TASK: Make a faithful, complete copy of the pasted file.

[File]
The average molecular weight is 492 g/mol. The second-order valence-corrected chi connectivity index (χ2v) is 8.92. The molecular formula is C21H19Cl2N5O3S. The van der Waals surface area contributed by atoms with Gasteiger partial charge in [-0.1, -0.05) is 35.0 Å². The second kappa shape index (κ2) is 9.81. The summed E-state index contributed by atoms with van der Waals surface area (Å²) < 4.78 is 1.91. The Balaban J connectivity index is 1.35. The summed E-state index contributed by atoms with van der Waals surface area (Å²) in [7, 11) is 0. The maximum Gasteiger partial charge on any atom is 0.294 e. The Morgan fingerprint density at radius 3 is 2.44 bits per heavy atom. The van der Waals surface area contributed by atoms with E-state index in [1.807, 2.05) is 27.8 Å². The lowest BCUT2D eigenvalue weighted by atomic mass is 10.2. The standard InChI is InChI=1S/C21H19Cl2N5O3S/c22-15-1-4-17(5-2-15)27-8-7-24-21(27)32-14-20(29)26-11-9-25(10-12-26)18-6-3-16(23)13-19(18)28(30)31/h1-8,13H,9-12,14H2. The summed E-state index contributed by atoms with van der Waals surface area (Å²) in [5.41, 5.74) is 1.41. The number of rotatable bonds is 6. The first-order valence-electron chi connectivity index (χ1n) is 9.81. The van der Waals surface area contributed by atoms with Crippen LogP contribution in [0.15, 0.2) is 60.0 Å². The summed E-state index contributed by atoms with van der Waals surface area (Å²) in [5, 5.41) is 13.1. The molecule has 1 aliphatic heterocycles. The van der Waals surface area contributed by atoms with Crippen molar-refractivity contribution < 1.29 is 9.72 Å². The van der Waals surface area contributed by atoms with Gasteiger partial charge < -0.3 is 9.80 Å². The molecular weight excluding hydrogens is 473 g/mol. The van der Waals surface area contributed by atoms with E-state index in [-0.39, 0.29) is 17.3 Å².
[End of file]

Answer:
The average molecular weight is 492 g/mol. The second-order valence-corrected chi connectivity index (χ2v) is 8.92. The molecular formula is C21H19Cl2N5O3S. The van der Waals surface area contributed by atoms with Gasteiger partial charge in [-0.1, -0.05) is 35.0 Å². The second kappa shape index (κ2) is 9.81. The summed E-state index contributed by atoms with van der Waals surface area (Å²) < 4.78 is 1.91. The Balaban J connectivity index is 1.35. The summed E-state index contributed by atoms with van der Waals surface area (Å²) in [7, 11) is 0. The maximum Gasteiger partial charge on any atom is 0.294 e. The Morgan fingerprint density at radius 3 is 2.44 bits per heavy atom. The van der Waals surface area contributed by atoms with E-state index in [1.807, 2.05) is 27.8 Å². The lowest BCUT2D eigenvalue weighted by atomic mass is 10.2. The standard InChI is InChI=1S/C21H19Cl2N5O3S/c22-15-1-4-17(5-2-15)27-8-7-24-21(27)32-14-20(29)26-11-9-25(10-12-26)18-6-3-16(23)13-19(18)28(30)31/h1-8,13H,9-12,14H2. The summed E-state index contributed by atoms with van der Waals surface area (Å²) in [5.41, 5.74) is 1.41. The number of rotatable bonds is 6. The first-order valence-electron chi connectivity index (χ1n) is 9.81. The van der Waals surface area contributed by atoms with Crippen LogP contribution in [0.15, 0.2) is 60.0 Å². The summed E-state index contributed by atoms with van der Waals surface area (Å²) in [5, 5.41) is 13.1. The molecule has 1 aliphatic heterocycles. The van der Waals surface area contributed by atoms with Crippen molar-refractivity contribution < 1.29 is 9.72 Å². The van der Waals surface area contributed by atoms with Gasteiger partial charge < -0.3 is 9.80 Å². The molecular weight excluding hydrogens is 473 g/mol. The van der Waals surface area contributed by atoms with E-state index in [-0.39, 0.29) is 17.3 Å².